Fileless malware is not a new threat, and it’s rightfully scary. Current host-based and network intrusion detection systems dependent upon detecting known malware files are not equipped to detect these types of attacks. You can create a reactive signature, but you won’t know what to base it on until after you are compromised and know what to look for. Fileless malware attacks currently can only be detected from a behavioral standpoint, which require a combination of experienced engineers using tools to help them notice anomalies in the way your systems or network typically behave.

It’ll Cost You Bit by Bit

After you’ve done everything right, you still must deal with the netizens who haven’t, and that list is growing week by week as new, unpatched systems flood the market.

There is a more insidious problem associated with vulnerabilities—particularly those that affect popular hardware platforms. Because after you patch your systems, you aren’t out of the woods with respect to them costing you time and money.

You see, automation is a wonderful thing. Since it was first introduced, it has been the catalyst that propels businesses to success. First in manufacturing and now in IT. Automation enables economies of scale and provides a solid foundation for optimization through the identification and elimination of defect-causing tasks and processes.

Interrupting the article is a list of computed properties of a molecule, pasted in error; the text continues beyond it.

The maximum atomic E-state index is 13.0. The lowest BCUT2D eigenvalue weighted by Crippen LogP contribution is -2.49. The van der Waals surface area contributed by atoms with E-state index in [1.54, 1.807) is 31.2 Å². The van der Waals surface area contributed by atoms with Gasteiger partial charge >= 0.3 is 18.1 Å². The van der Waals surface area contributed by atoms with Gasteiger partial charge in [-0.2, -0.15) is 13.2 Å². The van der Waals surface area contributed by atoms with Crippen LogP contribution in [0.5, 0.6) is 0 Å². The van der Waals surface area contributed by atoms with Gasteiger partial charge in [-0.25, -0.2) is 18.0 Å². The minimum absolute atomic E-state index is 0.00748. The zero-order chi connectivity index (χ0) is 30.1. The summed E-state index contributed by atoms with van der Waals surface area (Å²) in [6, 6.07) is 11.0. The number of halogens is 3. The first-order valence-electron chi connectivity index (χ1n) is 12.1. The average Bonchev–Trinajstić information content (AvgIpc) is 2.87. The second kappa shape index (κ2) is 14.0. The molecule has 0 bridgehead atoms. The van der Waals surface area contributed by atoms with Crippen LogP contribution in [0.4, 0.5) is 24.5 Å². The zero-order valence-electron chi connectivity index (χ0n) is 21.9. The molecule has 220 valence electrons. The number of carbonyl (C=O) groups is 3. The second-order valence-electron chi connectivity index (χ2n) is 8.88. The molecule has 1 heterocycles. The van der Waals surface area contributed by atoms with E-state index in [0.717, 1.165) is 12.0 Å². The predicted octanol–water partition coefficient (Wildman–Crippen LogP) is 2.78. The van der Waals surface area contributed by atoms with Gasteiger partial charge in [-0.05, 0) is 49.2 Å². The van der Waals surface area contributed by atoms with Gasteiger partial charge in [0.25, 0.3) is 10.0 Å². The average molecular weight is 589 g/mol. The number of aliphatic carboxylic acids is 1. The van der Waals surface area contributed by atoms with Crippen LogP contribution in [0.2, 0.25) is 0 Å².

But it has also empowered attackers to seek out vulnerable platforms faster and with the same economy of scale. Leveraging vast legions of botnets built from vulnerable things and systems, attackers are able to use automation to scan the Internet faster, cheaper, and with greater success. Their digital minions are neither adorable nor do they sing cute songs, but they do consume traffic, and resources, and money.

Your traffic, resources, and money.

Even after you’ve patched, you still must deal with a veritable plague of bots seeking systems they can exploit—bots that chew up costly bandwidth and hog your connections and CPU cycles. Vulnerabilities pave the way for bot development and are wasting your money, literally bit by bit.

I can throw data from Distil Networks, from our own threat researchers, and a dozen other sources that will clearly show the majority of traffic today is driven by bots, not human beings. An increasingly scary percentage of those bots are bad.

In addition to being a good net neighbor by accomplishing our prior recommendations, it’s time you get proactive and seriously consider how you interact with traffic bound for your applications—whether in the public cloud or at home, on-premises. Because the sooner you can detect those annoying little bots, the less they will cost you in wasted bandwidth, capacity, and compute—all of which are real dollars on your balance sheet no matter where they are consumed.

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Authors & Contributors
Lori Mac Vittie (Author)
Prinicipal Technical Evangelist